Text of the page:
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Ensure restrictive covenants in a sale agreement are enforceable (as the courts won't do it for you)
The Court of Appeal has recently overturned a decision of the High Court in which the judge read words into a restrictive covenant clause to reflect what he determined the parties had in mind at the time of drafting. The Court of Appeal decision underlines the importance of ensuring that any non-compete restriction in a sale agreement is clear and fully reflects the intention of the parties. The Court generally will not correct poor draughtsmanship which makes the clause ineffective.
The case of Prophet PLC v Huggett  EWCA Civ 1013 concerned a restrictive covenant which attempted to restrict Mr Huggett from competing with software manufacturer, Prophet PLC, when he left the business “in connection with any products…which he was involved whilst employed.” As he would only have been involved in working with Prophet PLC’s proprietary software during his employment, the restrictive covenant – when read literally – provided no protection for Prophet. Once Mr Huggett began working for a competitor, he would no longer be dealing with Prophet’s software but with that of the competitor.
Generally, any ambiguity in the wording of a non-compete restriction will be interpreted by the Court against the party in whose favour it is drafted. Such restrictions in a sale agreement, particularly where they apply to individuals, are onerous obligations – they interfere with a seller’s ability to earn a living after the sale if he no longer works for the buyer. If the restriction is too onerous, all or part of the offending clause may be struck out of the agreement – a judge would not normally re-write it to something reasonable. Similarly, if the restriction is ineffective, the Court would not look to amend the wording to enable it to operate correctly.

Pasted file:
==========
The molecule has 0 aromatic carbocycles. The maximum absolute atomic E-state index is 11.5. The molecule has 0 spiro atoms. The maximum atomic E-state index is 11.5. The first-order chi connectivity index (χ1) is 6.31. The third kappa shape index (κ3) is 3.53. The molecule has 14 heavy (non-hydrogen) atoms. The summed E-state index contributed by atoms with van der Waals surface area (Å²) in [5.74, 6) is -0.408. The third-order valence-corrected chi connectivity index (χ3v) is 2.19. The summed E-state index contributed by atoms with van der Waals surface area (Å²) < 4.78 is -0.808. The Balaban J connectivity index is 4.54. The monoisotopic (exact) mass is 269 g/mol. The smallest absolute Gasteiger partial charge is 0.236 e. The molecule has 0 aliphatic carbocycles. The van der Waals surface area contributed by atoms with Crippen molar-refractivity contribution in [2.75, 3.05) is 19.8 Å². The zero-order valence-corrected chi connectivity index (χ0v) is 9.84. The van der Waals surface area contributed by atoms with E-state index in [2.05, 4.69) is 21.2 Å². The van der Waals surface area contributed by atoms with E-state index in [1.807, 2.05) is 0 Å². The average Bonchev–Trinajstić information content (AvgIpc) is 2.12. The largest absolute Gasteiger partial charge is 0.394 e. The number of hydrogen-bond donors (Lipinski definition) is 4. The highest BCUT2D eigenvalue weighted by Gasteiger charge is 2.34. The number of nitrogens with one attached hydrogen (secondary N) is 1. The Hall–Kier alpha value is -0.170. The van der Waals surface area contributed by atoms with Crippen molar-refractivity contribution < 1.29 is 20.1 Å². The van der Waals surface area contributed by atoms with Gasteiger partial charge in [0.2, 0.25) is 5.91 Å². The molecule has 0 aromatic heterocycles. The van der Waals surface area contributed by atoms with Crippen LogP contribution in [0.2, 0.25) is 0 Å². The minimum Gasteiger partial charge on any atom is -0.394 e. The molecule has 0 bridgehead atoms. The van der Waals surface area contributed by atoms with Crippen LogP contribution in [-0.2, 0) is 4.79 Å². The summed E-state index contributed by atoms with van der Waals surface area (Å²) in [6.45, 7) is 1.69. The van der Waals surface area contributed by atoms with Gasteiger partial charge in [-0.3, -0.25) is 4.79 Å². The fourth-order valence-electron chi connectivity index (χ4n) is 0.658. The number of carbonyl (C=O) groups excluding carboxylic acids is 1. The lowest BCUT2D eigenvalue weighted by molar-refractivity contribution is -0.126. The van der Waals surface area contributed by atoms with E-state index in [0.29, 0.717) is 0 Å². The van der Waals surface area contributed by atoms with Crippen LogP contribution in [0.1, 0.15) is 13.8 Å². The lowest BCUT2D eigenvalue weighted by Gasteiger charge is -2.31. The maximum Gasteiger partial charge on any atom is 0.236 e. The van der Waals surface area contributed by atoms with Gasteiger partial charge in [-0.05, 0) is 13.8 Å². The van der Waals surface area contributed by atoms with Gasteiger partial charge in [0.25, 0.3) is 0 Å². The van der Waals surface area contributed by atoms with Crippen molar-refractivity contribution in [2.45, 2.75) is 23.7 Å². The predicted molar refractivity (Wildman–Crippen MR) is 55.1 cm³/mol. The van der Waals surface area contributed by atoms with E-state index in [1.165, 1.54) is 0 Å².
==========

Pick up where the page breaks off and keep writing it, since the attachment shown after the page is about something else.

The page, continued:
Given this, the High Court decision reached in the Prophet case was surprising. The literal interpretation of the restriction was clear, although it did not work in the way Prophet PLC intended. Despite this, and as the provision could not be amended merely by striking out part of the clause, the judge was prepared to add the words “or similar thereto” to the restriction, effectively preventing Mr Huggett from working in a competing software business. The basis of the decision was that the wording introduced must have been what the parties had intended; restricting Mr Huggett from working with competing software products was the “true” meaning of the clause.
This line of reasoning was rejected by the Court of Appeal, which allowed Mr Huggett’s appeal. If a contractual provision is ambiguous and has two interpretations – the first making the provision absurd and/or useless and the second making it commercially sensible and/or effective – a court will usually adopt the second approach. However, this only applies where the provision is “truly ambiguous and admits of clear alternatives as to the sense the parties intended to achieve”. Where the wording is unambiguous but wrong (as in the Prophet case), the Court will not re-engineer the clause or correct bad draftsmanship.
In short, a buyer who may want to rely on post-completion non-compete restrictions should always ensure these are drafted in such a way so as to be unambiguous and fully protect the buyer and the business being acquired.
For further information please contact Charles Claisse